Dollar Index: Big Reversal at 97.00, Midterm Elections on Tap

Remember the “Trump Bump” in the US dollar? After a brief swoon on election night in 2016, the greenback came roaring back on the expectation of fiscal stimulus and the “Make America Great Again” agenda, gaining over 6% heading into the end of the year.

Remember the “Trump Bump” in the US dollar? After a brief swoon on election night in 2016, the greenback came roaring back on the expectation of fiscal stimulus and the “Make America Great Again” agenda, gaining over 6% heading into the end of the year.

What casual traders may not realize however, is that the greenback has given back all of those gains, and indeed, the US dollar index is trading within 1.5% of where it closed the day before the last national election. Despite trade wars, tax cuts, and an aggressively tightening Federal Reserve, the US dollar has done essentially nothing under President Donald Trump.

With that in mind, we’re relatively sanguine about the prospects for the world’s reserve currency on the eve of a new national election. Current polling suggests that the Democrats will be able to gain control of the House of Representatives, with the Senate likely to remain under Republican control; according to the polling mavens at, there’s approximately an 85% probability of each of those events occurring, though as many found out two years ago, there’s still a reasonable chance of a surprise one way or another.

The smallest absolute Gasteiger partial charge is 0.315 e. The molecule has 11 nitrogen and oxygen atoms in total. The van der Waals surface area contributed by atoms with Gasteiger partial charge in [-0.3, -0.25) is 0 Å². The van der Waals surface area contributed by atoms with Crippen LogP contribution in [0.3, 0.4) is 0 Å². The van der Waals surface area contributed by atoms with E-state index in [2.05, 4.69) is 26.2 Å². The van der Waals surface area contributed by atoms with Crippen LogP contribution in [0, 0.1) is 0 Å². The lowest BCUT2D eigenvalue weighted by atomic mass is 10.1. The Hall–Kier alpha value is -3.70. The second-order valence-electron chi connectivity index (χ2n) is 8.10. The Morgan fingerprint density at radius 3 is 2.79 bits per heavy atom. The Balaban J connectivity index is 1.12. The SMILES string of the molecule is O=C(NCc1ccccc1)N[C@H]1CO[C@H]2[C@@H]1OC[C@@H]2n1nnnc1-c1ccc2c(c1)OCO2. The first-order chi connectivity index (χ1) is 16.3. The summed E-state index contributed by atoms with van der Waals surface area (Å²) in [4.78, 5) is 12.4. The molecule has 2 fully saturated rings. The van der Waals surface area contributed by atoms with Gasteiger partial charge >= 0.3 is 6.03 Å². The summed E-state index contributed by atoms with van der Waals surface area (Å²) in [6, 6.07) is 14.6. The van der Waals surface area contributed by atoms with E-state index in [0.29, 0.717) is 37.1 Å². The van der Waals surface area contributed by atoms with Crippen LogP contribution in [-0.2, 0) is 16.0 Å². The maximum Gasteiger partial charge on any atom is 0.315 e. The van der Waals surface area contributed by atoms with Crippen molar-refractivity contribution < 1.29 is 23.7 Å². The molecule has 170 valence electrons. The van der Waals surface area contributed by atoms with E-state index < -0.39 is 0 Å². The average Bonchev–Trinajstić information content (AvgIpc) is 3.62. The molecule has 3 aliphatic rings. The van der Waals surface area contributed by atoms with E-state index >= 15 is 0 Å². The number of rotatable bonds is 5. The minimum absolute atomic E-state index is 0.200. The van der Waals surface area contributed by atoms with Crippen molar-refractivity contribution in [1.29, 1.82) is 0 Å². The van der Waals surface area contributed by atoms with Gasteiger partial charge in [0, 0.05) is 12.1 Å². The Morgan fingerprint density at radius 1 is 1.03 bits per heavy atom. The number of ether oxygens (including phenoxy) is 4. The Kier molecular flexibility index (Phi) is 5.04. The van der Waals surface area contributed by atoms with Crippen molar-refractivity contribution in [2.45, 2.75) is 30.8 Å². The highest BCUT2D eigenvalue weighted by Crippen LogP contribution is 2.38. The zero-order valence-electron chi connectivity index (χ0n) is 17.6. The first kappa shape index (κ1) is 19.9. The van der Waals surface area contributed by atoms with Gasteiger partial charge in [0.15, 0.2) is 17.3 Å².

Some argue that continued Republican control of both houses, if seen, would be more likely to result in another round of tax cuts, potentially stimulating the economy and prompting the Federal Reserve to raise interest rates more aggressively. The conventional wisdom is that a split government would be less likely to pass meaningful economic policies, perhaps putting more pressure on the Fed to keep the economy healthy (read: lower likelihood of aggressive interest rate increases) as we head into 2019 and 2020, potentially hurting the greenback. Interestingly, infrastructure investment is an issue that both parties agree upon in principle, so any talk of a large-scale infrastructure plan in the wake of the elections could provide further support for both the US economic and the buck, regardless of how the election shakes out.

Technically speaking, the US Dollar Index broke out of above previous resistance at 97.00 last week…before promptly reversing back to finish the week in the mid-96.00s. To the downside, the rising near-term trend line around 96.00 could provide support on any dips (with a break below exposing 95.00 or 94.00 next), whereas established resistance near 97.00 may cap short-term rallies. Sticking with the “round number” theme, a confirmed break of last week’s highs could target the June 2017 high around 98.00 next.

Source: TradingView,

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